Save the Children and World Vision International. Under AHAP these agencies
implement thirteen community-based programs in primary health care, economic
opportunities and community development in over 23 cities and rayons of Azerbaijan
(Baku, Sumgait, Fizuli, Imishli, Saatli, Sabirabad, Belasuvar, Beylagan, Agdam,
Agjabedi, Ganja, Mingechavir, Yevlakh, Ter-ter, Goranboy, Barda and Nakichivan
The integrated strategy of the AHAP has made it possible to address multi-sectoral
needs of these communities, including health, economic and infrastructure activities.
According to Myriam Khoury, AHAP Program Director at Mercy Corps, AHAP addresses
multi faceted needs of internally displaced and conflict-affected people because
life is integrated and our experience shows that any development process that
addresses only one aspect of life eventually fails.
In 2002 the AHAP projects have created 1,185 jobs, disbursed 4,571 loans, completed
613 community led infrastructure and social projects, and refurbished 56 health
facilities. In total, the program has benefited over 500,000 vulnerable people
"The year 2002 was productive for the AHAP partnership," said William
Holbrook, Chief of Party of Mercy Corps Azerbaijan. "During the past year
the partnership continued to address various critical needs of internally displaced
and conflict affected people through 13 grants that supported economic opportunity
programs, community development, and primary health care projects.
Economic Opportunity activities have provided micro and small loans to enterprises
mainly engaged in agribusiness and rural service industries and supported them
with business plan development, financial advice, and incorporating improved
technology and overall management techniques into enterprise. In addition, these
projects strengthen private business owner associations, which in turn have
potential to become links to inputs, credits, market information, skills training,
and technical assistance.
Community Development projects mobilize and empower communities with the skills,
abilities and confidence to take charge of their own development process. Mobilization
is achieved through extensive training that enables communities to assess their
own problems and issues and to make plans for the solution of these problems.
Grants for the implementation of different micro projects are subsequently provided
to the internally displaced and conflict affected communities. The provision
of grants to implement micro-projects gives communities a chance to complete
the process of planning, implementing and assessment.
Primary Health Care projects focus at improved access to sustainable and quality
primary health care. The activities include trainings for community and health
providers, works to increase public awareness of family planning and reproductive
health, and micro projects to rehabilitate health facilities with 25% community
The Social Investment Initiatives (SII) Program has worked to rehabilitate
economic and social infrastructure of communities. The program was successfully
completed in October 2002. Since its beginning in 2000 the SII project completed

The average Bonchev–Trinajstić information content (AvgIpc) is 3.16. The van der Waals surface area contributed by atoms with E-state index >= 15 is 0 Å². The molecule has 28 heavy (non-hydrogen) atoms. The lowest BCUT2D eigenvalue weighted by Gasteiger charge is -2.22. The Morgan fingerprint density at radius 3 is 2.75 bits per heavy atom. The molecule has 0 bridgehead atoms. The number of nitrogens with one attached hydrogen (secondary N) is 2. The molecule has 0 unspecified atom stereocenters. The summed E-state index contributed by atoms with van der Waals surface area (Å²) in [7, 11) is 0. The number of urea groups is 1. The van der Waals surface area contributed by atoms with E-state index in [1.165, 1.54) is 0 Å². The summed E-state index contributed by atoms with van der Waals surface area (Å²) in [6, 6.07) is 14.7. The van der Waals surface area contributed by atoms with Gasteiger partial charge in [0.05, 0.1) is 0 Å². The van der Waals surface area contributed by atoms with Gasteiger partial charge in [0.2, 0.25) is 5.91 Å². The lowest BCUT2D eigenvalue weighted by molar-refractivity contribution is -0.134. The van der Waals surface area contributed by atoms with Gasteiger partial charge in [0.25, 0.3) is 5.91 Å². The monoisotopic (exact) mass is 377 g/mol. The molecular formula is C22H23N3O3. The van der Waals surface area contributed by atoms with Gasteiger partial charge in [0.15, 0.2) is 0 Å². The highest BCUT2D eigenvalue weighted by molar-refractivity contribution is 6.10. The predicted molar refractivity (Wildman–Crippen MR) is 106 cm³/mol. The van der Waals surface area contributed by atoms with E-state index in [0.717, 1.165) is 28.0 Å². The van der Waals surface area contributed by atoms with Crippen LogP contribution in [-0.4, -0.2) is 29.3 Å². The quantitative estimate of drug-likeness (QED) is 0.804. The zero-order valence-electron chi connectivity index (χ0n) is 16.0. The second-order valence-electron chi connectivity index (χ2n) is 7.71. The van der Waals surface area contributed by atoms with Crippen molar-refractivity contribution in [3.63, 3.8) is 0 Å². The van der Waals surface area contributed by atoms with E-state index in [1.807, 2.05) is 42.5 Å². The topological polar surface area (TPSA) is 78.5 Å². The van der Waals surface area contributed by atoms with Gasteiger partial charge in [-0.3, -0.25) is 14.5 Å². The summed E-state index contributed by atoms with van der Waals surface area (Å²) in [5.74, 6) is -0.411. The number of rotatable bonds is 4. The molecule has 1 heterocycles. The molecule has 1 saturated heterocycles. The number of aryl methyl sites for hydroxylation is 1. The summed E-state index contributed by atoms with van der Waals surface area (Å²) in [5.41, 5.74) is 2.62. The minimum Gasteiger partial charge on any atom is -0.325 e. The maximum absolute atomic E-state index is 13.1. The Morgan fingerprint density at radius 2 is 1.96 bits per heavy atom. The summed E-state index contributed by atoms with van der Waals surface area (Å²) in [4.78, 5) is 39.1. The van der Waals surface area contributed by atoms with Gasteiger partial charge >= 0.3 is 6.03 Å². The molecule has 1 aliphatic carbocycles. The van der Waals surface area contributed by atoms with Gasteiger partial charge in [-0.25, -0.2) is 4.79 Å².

152 community based projects ranging in value from $6,000 to $20,000.
The Integrated Community Development Program provides a multi-sectoral approach
that includes small and medium enterprise development, micro credit, health,
and infrastructure rehabilitation within clusters (groups of communities) in
the Southern and Central districts.
"Success for our projects doesn't simply mean the delivery of services,"
says Myriam Khoury. "In the last year and over the second phase of the
AHAP since 2000, we have worked to increase the potential for the sustainability
of our services and change community and organizational attitudes and habits
and give communities a common vision of what can be achieved when they rise
to meet their needs."
"For organizations involved with relief and development activities in
Azerbaijan, the last year was also remarkable for the growing collaboration
and partnership between the public and private sector in support of major development
programs'', said William Holbrook. "A Reflection of this new trend and
partnership was the First National Community Development Conference, which took
place in October 2002 and was sponsored by USAID and Exxon Azerbaijan Operating
Company, LLC, an ExxonMobil Subsidiary. The conference convened over 300 participants
to determine the effectiveness of existing community development approaches
and methodologies and the best strategy for positive, integrated future development
As to plans for 2003, William Holbrook said that "the USAID funded AHAP
Partnership will continue its programs focused on conflict affected people through
the availability of credit and business development services, support for the
further development of primary health services, and a commitment to provide
incentives for community mobilization through integrated community development
For more information please contact: Ramil Maharramov - Public Information
Officer at Mercy Corps Azerbaijan, 4 Magomayev Lane, 370004, Baku, Azerbaijan.
Tel: (994 12) 97 51 72; Fax: (994 12) 97 76 65; email: firstname.lastname@example.org
Web Site: www.mercycorps.az